how to learn chinese

Are you a parent struggling to get your child acquainted with Chinese? Or are you a student or learner feeling lost trying to pick up the Chinese language?

Fret not.

In this article, I will be sharing my observations, thoughts, findings and suggestions all related to learning Chinese and also standing from the viewpoint of a Singapore based bilingual educator who specialises in the Chinese and English languages. These are insights gained from having taught the Chinese language for a number of years and having interviewed my students (schooling children and adult learners) and fellow Chinese teachers, learners and parents of children who are preparing for Chinese examinations in school.

I will be constantly reviewing and updating this article as and when I get the time and inspiration to do so. As such, you may want to bookmark this page for future reference. If you find this article helpful, please feel free to share it on your social media so that it can reach out to more people and I shall be very thankful for that. Let’s begin.

Actually knowing how to learn Chinese

In my years of teaching, I have witnessed many students who actually do not know how to make notes – in particular for Chinese. That drives me to one point – many students, even those who cooperate with teachers, may actually not know how to learn! To understand how to learn Chinese, we must first build a fundamental understanding of how the Chinese language works.

Attitude matters A LOT

Faster learners may have it easier when it comes to picking up Chinese but when it comes to good grades, the most diligent learners often prevail.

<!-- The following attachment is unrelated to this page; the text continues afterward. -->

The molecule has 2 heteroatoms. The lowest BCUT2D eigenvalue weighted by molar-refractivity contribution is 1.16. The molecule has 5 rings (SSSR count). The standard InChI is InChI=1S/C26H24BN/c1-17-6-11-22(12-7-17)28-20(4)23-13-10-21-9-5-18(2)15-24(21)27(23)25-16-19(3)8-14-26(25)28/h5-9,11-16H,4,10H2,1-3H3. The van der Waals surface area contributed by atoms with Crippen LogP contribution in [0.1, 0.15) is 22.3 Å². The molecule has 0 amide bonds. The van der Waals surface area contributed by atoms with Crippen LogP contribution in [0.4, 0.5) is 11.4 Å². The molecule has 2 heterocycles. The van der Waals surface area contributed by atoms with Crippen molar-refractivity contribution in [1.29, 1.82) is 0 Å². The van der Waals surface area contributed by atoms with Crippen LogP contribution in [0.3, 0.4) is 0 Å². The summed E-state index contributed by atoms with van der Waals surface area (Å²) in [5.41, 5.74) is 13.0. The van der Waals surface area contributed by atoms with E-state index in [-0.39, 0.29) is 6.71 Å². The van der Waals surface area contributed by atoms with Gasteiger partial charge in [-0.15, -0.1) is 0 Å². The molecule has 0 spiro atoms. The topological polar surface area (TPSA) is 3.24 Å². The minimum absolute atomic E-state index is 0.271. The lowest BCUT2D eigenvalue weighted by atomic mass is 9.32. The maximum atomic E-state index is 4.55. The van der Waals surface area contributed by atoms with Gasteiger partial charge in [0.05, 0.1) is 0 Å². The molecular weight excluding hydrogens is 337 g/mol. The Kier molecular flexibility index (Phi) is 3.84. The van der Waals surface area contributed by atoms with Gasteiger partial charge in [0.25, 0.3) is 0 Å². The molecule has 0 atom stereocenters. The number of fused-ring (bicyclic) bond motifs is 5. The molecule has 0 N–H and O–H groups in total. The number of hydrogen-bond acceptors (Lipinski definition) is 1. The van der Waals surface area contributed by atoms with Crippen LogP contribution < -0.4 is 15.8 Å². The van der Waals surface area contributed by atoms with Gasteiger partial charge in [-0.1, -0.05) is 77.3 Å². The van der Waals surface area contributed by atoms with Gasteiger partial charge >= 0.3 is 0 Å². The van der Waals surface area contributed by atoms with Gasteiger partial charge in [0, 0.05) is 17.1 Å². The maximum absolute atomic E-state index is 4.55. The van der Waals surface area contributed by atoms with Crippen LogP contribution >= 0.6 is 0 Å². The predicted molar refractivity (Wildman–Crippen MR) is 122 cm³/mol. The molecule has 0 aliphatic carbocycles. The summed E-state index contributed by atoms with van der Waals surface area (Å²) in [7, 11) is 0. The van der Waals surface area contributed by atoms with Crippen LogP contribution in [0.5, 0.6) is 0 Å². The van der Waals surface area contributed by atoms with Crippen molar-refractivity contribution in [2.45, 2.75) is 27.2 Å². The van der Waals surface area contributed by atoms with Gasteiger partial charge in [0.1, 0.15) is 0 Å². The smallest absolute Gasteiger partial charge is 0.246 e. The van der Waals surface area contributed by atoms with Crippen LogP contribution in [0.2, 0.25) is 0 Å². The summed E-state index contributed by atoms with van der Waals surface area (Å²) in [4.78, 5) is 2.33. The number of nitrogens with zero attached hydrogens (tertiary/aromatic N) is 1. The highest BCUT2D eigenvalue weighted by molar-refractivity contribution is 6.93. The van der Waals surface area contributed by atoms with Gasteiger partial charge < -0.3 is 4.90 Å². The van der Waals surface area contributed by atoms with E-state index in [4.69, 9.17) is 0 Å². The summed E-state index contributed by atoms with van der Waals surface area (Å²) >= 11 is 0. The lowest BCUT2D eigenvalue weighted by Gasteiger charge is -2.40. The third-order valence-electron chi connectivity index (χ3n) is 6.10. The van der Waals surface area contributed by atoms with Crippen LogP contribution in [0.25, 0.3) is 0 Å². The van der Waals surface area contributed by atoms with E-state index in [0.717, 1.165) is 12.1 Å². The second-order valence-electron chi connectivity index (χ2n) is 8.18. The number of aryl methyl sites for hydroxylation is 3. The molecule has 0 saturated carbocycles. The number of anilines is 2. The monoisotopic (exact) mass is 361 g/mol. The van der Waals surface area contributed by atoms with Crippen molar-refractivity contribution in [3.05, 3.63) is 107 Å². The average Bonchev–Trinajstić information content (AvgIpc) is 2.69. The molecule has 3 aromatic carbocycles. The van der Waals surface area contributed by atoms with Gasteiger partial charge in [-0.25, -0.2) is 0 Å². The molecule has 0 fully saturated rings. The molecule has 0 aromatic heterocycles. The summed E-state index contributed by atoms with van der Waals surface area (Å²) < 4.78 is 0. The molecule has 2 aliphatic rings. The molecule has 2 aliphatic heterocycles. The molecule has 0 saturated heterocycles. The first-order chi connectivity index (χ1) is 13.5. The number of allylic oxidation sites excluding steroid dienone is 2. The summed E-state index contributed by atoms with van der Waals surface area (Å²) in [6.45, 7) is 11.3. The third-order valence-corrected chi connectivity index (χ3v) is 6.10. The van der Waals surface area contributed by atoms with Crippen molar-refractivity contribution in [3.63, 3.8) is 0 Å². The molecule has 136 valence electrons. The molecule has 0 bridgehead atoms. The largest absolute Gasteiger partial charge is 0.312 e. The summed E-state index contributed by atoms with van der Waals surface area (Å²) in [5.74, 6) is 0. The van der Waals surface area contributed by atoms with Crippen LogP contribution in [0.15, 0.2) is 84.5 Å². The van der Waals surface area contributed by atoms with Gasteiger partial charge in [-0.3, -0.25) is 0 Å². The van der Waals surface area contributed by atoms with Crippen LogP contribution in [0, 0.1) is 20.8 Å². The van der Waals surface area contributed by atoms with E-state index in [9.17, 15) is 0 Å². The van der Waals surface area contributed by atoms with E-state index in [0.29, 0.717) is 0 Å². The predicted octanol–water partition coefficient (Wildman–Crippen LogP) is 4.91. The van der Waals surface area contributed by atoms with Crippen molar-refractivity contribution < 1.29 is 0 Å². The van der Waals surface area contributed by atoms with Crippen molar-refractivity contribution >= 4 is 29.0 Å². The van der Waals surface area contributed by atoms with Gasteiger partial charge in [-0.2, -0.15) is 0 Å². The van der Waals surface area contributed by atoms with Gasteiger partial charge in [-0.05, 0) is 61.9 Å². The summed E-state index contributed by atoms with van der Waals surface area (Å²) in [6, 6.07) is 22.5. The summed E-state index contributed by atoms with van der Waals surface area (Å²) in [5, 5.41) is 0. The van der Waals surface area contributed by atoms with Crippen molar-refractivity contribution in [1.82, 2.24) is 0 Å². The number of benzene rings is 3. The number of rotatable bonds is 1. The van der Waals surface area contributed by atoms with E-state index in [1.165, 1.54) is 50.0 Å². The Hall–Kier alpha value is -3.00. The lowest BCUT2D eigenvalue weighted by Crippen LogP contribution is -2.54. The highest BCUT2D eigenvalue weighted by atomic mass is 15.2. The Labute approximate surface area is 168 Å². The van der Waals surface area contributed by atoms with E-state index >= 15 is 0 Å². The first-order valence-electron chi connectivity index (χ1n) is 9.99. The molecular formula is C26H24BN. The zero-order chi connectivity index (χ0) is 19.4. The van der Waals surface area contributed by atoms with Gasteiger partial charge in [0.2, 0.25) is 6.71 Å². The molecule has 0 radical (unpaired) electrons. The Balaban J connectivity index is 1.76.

I perceive diligence as having the right attitude towards learning. With the right attitude, learning becomes possible with everything geared in the correct direction.

Diligence comes in many forms:

1) Diligently asking questions

Ask questions when you do not know, understand or missed a part because you did not hear it or when your teacher is going too fast for you to catch. Do not feel embarrassed as you may also be helping your “shy” classmates who may also not have understood certain points.

2) Diligently thinking

3) Diligently practising

4) Diligently preparing

Devote Time to Memorising Characters

The Chinese government defines Chinese literacy as knowing an average minimum of 2000 characters: 1500 or more characters for a farmer, 2000 or more characters for someone living in a city.

According to the PSLE Primary Chinese syllabus, by Primary 6 (12 years old), Singapore students are expected to recognise 2000 characters by Primary 6 and learn to write 1000 characters.

I will therefore recommend any student learning Chinese to aim to master an average of 2000 Chinese characters for basic literacy. By basic mastery, I mean being able to read, write and listen (able to recognise the Chinese character when listening to it).

Knowing 2000-3000 Chinese characters will enable your child to start reading the newspaper or any reading materials and a minimum of 8000 characters will qualify him or her as an educated Chinese learner.

Starting off with 2000 characters, that only boils down to no more than 6 words a day if you learn one set of words each day! It will only get easier as many characters have similar sounds and recurring radicals (部首).

肠 cháng (intestine) with 月 radical (flesh related)

场 chǎng (venue) with 土 radical (ground related)